2. Once you have a little money beginning to pile up, you should find a way to put it to use to help you grow your income. Perhaps you could: start a part-time business; buy an ‘absentee-owner’ franchise; or open a car wash. You could work a little smarter and score that big (or little) promotion. Maybe you could collect a windfall: a tax refund; find a rich aunt who dies and decides not to leave all her money to her cat after all; or, you get really lucky and hit a small jackpot at Binions.

3. As your income grows, you should increase your spending by no more than 50% of your after-tax ‘pay rise’. The rest must go back into your little pile of money. Then you should concentrate on finding even more ways to put it to use to help you grow your income. Are you beginning to see a pattern here?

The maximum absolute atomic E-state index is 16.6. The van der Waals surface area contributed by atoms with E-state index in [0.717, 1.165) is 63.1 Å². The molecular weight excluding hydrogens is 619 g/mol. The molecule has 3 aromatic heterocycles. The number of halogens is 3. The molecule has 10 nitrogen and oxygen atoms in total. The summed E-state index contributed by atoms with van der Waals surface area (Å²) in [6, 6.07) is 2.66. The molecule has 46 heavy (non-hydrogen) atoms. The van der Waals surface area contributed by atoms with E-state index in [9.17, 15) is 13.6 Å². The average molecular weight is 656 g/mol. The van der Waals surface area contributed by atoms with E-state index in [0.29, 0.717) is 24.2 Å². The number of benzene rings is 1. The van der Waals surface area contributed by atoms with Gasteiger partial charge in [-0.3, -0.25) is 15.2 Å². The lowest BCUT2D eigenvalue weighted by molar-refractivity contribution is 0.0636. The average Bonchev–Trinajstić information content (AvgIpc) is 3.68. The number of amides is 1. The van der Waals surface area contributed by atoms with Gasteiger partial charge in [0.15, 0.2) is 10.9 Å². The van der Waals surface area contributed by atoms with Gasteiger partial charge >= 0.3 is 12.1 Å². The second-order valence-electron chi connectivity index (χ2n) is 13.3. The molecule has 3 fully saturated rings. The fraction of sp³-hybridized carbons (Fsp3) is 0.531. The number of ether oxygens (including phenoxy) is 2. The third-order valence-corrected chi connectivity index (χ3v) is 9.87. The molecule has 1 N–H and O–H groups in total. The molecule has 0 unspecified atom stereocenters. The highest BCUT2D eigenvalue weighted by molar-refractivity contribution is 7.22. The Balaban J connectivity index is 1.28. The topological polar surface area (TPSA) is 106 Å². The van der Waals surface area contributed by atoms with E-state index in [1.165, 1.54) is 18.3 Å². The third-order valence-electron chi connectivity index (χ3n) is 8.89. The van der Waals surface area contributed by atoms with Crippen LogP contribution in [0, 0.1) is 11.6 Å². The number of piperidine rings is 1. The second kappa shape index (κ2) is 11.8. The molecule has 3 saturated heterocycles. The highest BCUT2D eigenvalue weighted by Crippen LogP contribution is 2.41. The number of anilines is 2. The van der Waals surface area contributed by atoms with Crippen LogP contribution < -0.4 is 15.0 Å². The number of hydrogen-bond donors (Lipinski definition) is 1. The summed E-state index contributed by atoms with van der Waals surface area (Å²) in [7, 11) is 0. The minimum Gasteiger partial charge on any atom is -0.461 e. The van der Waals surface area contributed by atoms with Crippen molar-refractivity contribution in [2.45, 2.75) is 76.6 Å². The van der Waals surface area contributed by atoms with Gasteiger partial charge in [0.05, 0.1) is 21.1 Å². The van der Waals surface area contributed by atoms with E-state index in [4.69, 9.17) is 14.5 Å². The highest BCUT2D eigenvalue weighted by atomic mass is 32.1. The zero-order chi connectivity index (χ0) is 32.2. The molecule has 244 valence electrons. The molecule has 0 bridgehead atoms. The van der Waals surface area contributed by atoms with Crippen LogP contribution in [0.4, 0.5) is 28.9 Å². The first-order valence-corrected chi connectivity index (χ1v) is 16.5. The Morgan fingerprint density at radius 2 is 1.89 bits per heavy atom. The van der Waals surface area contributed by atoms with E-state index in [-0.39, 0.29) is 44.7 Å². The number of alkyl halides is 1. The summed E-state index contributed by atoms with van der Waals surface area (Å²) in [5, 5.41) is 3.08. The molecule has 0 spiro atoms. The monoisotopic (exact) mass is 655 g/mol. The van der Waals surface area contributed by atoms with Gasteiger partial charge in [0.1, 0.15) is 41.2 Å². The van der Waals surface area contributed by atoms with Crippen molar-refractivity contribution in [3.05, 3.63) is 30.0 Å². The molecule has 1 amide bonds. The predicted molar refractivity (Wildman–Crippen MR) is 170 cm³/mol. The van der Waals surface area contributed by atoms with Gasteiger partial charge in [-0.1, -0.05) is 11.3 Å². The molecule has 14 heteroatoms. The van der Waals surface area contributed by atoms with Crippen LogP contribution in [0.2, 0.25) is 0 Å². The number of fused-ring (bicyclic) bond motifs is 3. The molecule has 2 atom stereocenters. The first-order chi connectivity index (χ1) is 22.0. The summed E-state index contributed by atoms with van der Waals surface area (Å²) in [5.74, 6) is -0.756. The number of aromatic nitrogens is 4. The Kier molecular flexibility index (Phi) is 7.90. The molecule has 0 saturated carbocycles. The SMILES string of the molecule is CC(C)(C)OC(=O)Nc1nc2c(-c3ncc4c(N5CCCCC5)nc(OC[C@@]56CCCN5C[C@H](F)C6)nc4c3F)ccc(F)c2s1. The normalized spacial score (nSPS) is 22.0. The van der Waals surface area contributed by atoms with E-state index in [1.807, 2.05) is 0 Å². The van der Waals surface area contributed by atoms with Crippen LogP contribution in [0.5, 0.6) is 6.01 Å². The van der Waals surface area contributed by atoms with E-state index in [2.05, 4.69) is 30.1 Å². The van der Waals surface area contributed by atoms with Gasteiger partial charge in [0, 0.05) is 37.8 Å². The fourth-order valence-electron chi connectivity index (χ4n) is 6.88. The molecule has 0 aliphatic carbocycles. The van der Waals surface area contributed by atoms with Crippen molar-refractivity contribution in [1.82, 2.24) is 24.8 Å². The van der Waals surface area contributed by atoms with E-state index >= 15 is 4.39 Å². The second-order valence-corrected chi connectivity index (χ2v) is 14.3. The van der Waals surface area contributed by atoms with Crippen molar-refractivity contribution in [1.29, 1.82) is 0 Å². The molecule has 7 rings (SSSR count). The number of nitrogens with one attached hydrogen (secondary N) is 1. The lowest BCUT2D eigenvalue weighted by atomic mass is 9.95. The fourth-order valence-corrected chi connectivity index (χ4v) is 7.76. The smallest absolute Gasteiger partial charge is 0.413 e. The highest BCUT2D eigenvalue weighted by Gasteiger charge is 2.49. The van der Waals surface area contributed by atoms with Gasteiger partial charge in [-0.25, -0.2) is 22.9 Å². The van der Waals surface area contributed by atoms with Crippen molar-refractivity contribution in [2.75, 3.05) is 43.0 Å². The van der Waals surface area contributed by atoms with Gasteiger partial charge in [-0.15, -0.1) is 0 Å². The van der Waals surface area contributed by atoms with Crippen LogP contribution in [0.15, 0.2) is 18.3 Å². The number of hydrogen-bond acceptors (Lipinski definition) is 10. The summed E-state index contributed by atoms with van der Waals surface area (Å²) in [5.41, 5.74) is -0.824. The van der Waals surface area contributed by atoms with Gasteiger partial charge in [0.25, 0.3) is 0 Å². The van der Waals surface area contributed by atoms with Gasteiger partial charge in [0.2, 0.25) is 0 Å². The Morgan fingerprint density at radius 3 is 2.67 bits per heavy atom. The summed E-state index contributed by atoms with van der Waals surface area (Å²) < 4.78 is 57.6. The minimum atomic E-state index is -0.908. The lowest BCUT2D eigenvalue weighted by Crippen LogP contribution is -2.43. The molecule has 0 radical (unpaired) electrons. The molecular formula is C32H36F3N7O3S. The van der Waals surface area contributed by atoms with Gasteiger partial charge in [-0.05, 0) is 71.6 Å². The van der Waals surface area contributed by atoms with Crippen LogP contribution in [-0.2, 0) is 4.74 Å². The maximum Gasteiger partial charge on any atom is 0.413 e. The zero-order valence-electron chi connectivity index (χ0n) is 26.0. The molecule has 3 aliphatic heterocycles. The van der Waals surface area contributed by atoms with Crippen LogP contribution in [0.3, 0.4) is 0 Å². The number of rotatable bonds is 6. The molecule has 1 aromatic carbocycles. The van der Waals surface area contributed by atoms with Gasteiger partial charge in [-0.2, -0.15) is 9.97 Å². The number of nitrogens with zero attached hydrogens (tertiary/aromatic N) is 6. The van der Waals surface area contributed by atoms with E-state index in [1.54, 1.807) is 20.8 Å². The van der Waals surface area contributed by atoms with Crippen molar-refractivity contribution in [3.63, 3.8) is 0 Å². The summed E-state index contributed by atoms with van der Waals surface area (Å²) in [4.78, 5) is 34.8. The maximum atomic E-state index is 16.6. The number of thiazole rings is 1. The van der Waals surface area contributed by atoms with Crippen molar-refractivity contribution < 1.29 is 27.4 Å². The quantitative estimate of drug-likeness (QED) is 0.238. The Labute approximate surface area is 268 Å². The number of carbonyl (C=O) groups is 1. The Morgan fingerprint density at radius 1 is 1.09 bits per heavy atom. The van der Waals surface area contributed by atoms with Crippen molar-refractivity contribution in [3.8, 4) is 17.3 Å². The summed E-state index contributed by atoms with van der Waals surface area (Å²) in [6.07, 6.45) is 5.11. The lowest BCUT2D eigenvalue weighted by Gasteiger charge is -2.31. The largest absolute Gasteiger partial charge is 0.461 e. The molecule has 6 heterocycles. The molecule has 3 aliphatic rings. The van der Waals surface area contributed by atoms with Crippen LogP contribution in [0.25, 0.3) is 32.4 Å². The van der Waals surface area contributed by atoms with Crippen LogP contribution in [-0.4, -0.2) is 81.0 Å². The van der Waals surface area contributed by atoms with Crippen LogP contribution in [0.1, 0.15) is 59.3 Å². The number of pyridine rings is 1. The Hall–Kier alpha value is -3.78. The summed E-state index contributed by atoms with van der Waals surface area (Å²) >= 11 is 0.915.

4. As your income grows at a (much) faster rate than your spending, you will slowly begin to see that you are actually already tending towards saving 50% of your income without even trying!

Keep it up for 15 to 20 years, and you’ll be able to sustain that savings rate all the way through – and beyond – retirement, as you build a big enough bucket of wealth (your net worth) as shown by the green-shaded area between your income and expense lines.

What’s more, this fully sustainable standard of living is always more than your current standard of living, so you never, ever need to tighten your best. The secret with this plan is that you simply don’t loosen your belt as fast as other high-income earners tend to do.

Obvious, really …

Now, that’s what I call eco-friendly finance 😉

[You can also read this post in the Carnival of Personal Finance:  http://wealthpilgrim.com/carnival-of-personal-finance-happy-days-are-here-again-edition ]

But, I’m not smart enough to be rich!

Firstly, let me warn you: this post will have absolutely no bearing on how wealthy you will become!

Now, do you need to be smart to become wealthy? Is “but, I’m not very smart” a valid excuse for not even trying?

It turns out that the answer to both questions is NO.